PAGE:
Bristol based melancholic pop duo Yard Arms, comprised of Noah Villeneuve and Billy Golding, recently released ‘Hollow Ankles’ – a song and video which utterly captured our hearts. The track is their first single release since their EP Sanctuary Lines, which came out last year. Prior to this, the duo had released the EPs Maiden (2018) and A Glossary of Broken Humans & Beating Hearts (2019).
Yarm Arms have such a skill for making beautiful music that aches within you, but also offers hope and comfort. Their emotionally honest and vulnerable lyrics, combined with masterfully infectious melody, makes them so irresistible. We look forward to their future music with huge anticipation.
I interviewed frontman and lyricist Noah and we delved into the ideas behind ‘Hollow Ankles’ and their previous EPs, the role of songwriting, favourite songs to perform at karaoke, and I posed him a tough challenge: naming his ultimate ‘90s song.
How did you both meet? And when did you have the idea to form Yard Arms?
We met when we were twelve, on a football pitch and we’ve been playing music together since we were thirteen. Yard Arms took shape in 2018 after a bit of a creatively stale period for us both. Starting the project was a very organic process of just wanting to be back in a room writing songs that were authentic to us without any ulterior motives.
‘Hollow Ankles’ is such a striking and beautiful song filled with emotional honesty. Can you tell us about the inspiration behind this track?
The main theme of the song is focused on acknowledging weakness. Exploring the difficulties around feeling helpless around the helpless. I guess it’s also a narrative of support, embracing the concept of ‘its okay to not be okay today’.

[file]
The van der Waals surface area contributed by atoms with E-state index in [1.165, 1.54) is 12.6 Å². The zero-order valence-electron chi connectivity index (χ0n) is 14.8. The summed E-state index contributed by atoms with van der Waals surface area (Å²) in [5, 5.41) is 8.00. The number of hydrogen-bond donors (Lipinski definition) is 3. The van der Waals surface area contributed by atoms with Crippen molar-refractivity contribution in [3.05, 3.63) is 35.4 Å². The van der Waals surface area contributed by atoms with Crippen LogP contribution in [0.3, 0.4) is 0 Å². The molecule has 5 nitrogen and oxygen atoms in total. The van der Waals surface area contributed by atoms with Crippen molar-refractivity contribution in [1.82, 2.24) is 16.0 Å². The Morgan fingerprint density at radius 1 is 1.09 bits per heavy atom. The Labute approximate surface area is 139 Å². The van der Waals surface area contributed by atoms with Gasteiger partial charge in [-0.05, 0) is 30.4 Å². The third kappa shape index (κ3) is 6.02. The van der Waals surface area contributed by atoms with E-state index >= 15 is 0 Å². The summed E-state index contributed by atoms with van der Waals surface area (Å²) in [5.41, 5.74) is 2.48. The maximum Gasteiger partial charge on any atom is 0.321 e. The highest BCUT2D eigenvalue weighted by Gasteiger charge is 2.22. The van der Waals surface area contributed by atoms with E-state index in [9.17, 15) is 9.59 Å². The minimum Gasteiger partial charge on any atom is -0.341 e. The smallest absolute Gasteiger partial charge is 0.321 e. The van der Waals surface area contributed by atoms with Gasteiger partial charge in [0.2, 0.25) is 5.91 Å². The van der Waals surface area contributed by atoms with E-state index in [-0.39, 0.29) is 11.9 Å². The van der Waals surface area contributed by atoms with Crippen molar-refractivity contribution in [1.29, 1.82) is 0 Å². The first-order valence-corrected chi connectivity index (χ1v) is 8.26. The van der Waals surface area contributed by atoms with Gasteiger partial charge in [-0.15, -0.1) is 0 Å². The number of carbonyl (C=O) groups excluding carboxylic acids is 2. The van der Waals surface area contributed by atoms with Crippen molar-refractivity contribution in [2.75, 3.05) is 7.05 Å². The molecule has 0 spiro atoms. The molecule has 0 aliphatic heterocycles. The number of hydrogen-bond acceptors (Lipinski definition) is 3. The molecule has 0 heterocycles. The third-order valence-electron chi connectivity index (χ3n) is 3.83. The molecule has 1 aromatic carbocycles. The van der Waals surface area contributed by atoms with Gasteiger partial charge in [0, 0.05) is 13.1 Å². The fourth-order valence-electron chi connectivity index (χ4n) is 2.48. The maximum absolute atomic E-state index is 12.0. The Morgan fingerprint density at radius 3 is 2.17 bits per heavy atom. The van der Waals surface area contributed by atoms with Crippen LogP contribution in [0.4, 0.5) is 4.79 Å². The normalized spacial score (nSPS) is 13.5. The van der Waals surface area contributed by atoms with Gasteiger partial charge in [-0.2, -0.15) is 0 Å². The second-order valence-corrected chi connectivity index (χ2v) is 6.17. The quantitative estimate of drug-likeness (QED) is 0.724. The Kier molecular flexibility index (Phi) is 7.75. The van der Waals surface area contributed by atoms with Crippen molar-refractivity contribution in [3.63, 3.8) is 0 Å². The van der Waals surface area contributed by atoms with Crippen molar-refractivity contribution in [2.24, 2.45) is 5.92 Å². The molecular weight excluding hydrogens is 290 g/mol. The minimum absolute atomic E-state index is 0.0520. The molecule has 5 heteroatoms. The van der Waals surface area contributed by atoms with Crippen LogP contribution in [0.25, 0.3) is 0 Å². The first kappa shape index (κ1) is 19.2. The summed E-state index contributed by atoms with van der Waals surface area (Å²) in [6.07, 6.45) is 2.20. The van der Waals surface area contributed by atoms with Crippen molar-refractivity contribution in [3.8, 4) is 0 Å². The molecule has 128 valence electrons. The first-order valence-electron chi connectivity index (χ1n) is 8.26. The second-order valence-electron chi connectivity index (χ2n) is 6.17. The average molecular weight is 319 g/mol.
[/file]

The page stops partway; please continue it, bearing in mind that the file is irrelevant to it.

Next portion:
Is the track a standalone release or will it be on a forthcoming EP?
It’s a little something to keep you going. There’s more to come later in the year.
The music video is also so fun and memorable – I adored it. Can you tell us about what it was like making this?
Thank you – we’re glad to hear it. We had a great time filming it…once we were able to actually find locations and dates that were safe to do so. We came up with the concept many months before we could actually try and make it happen but once we found a way, our videographer Kieran Gallop absolutely nailed it. It was important for us that the video juxtaposed the nature of the lyrics, we’re constantly seeking that Smiths-esque balance.
Connected to this, what is your favourite song to perform in karaoke, and why?
I’m going to say it’s a toss up between ‘The Boys Of Summer’ by Don Henley, ‘2 Become 1’ by Spice Girls or ‘Hero’ by Enrique Iglesias – all the feels, I need to demonstrate as much emotion and fist clenching throughout.
I’ve been hugely enjoying your most recent EP Sanctuary Lines. Could you tell us what sparked the idea for the EP and how it then took shape?
Sanctuary Lines was written during the latter half of 2019 and recorded at the beginning of 2020 and eventually became our pandemic/lockdown output. The four songs on that record have had such a dynamic journey over the course of the last 18 months that they probably have a more unique place in our hearts more than any others. It’s certainly the collection of songs we’re most proud of and demonstrates the sounds and sentiments we’ve always strived to achieve with Yard Arms. It’s another level of strange that we’ve never played any of the songs at a show so there’s still plenty of life in them yet when it comes to our live performances.
I also loved the single from it – ‘These Four Walls’ – can you tell us about the inspiration behind this song?